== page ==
This television season has brought us two new series. They are very different.
I came late to Star Trek fandom, but when I arrived, I arrived big time. I would say the first inkling of my fandom came with Star Trek: The Motion Picture (the Enterprise cutaway poster hung on my wall for years), but it didn't reach full force until we moved and I had daily reruns of the original series. I also found conventions. I was always big on the tech side and the story side. My first ever completed story was Star Trek related and I lived for plans, blueprints, and technical manuals.
When they announced Star Trek: The Next Generation, I was excited. New stories in series format. I was not disappointed. The series got better and better until they split the writing team to start Star Trek: Deep Space Nine. Babylon 5 also started at about the same time. It is really telling that I could ignore some of the lower production values of Babylon 5 in favor of its superior writing. Also telling were how many classic Star Trek writers who wandered over to that series. I finally gave up on Deep Space Nine and Voyager when Trials and Tibbleations aired. I found it sad that the best episode of Deep Space Nine was one that revisited a classic story. They had fallen that far. Even the movies made about that time were lacking. I liked them, but they did not sing like some of the original cast movies. And I still remember Patrick Stewart praising the series finale and being more cautious about commenting on Generations.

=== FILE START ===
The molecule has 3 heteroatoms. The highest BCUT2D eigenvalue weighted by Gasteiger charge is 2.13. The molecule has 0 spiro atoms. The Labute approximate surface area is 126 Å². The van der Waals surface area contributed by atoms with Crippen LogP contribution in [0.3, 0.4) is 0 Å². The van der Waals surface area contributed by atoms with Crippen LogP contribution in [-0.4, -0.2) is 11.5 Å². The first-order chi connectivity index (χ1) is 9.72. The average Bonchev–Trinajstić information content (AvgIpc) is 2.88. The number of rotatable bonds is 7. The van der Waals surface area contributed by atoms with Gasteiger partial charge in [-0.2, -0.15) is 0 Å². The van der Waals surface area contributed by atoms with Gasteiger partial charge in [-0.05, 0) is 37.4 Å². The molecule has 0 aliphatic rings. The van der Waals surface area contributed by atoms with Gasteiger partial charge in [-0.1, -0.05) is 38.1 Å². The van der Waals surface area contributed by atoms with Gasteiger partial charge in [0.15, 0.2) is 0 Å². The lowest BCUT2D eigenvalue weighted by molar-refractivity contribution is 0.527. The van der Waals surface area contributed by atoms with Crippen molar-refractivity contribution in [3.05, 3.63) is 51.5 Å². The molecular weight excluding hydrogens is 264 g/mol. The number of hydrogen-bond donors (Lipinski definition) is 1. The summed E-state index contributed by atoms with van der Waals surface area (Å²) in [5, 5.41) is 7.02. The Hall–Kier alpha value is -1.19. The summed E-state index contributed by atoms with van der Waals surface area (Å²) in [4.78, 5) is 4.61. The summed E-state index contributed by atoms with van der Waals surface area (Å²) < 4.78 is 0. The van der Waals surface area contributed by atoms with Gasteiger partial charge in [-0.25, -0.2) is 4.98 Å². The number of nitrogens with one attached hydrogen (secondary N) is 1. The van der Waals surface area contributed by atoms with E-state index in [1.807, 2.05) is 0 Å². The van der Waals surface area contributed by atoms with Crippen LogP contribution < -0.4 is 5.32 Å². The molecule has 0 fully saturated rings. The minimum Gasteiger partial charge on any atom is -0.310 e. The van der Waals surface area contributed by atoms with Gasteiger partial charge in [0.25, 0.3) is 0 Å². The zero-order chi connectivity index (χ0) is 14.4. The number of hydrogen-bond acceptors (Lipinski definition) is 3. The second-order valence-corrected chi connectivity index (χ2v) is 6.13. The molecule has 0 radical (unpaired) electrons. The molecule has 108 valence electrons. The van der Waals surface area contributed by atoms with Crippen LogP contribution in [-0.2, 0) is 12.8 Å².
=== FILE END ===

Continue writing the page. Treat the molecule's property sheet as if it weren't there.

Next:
So we come to 2017. Star Trek is 51, The Next Generation is 30. Babylon 5 is 24. New on TV is Star Trek Discovery and The Orville. Being a fan of Star Trek for more than 35 years, and being a writer myself, I am aware of what made Star Trek great. Some give sole claim to Gene Roddenberry, but without NBC's input, his creation would not have been nearly so successful. They were right, they public wanted action. The turned down his original pilot, The Cage, and when he made the first movie, he again returned to that format and while it was a hit in its day, that film pales next to the others. Don't get me wrong, I think it is a great film and the story is far better than many in the original series or even the later series, but it fails to capture both aspects of what is Star Trek.
The good movies manage to capture both. Gene wanted a Utopian future where we had gotten past money, bigotry, petty squabbles, etc. NBC wanted action adventure. Put them together and you have success. Gene's vision alone is too cerebral. NBC's vision is just your average science fiction. When J.J. Abrams came in to do the new Star Trek movies, he got the cast right and then failed three times on the writing. All three of those movies are NBC's vision only. Nothing of Gene's vision can be found. When you look at Star Trek Discovery, that is what you find. And the worst part is they claim to have returned to the original timeline while at the same time rewriting things like they were doing a reboot. On the other hand, The Orville is a reboot that manages to capture both Gene's vision and NBC's action adventure to create the closest thing to Star Trek in years. And it manages to do it with some humor thrown in.
So if you are a fan of Star Trek as Gene Roddenberry, Gene Coon, Robert Justman, Nicholas Meyer, or Rick Berman made it, then you need to watch The Orville. If you like the J.J. Abrams films, watch Star Trek Discovery. Discovery is good science fiction and a nice reboot of Trek in an action adventure sense, but The Orville is the trek you are looking for, hitting deep issues and currently relevant questions in the way Star Trek should.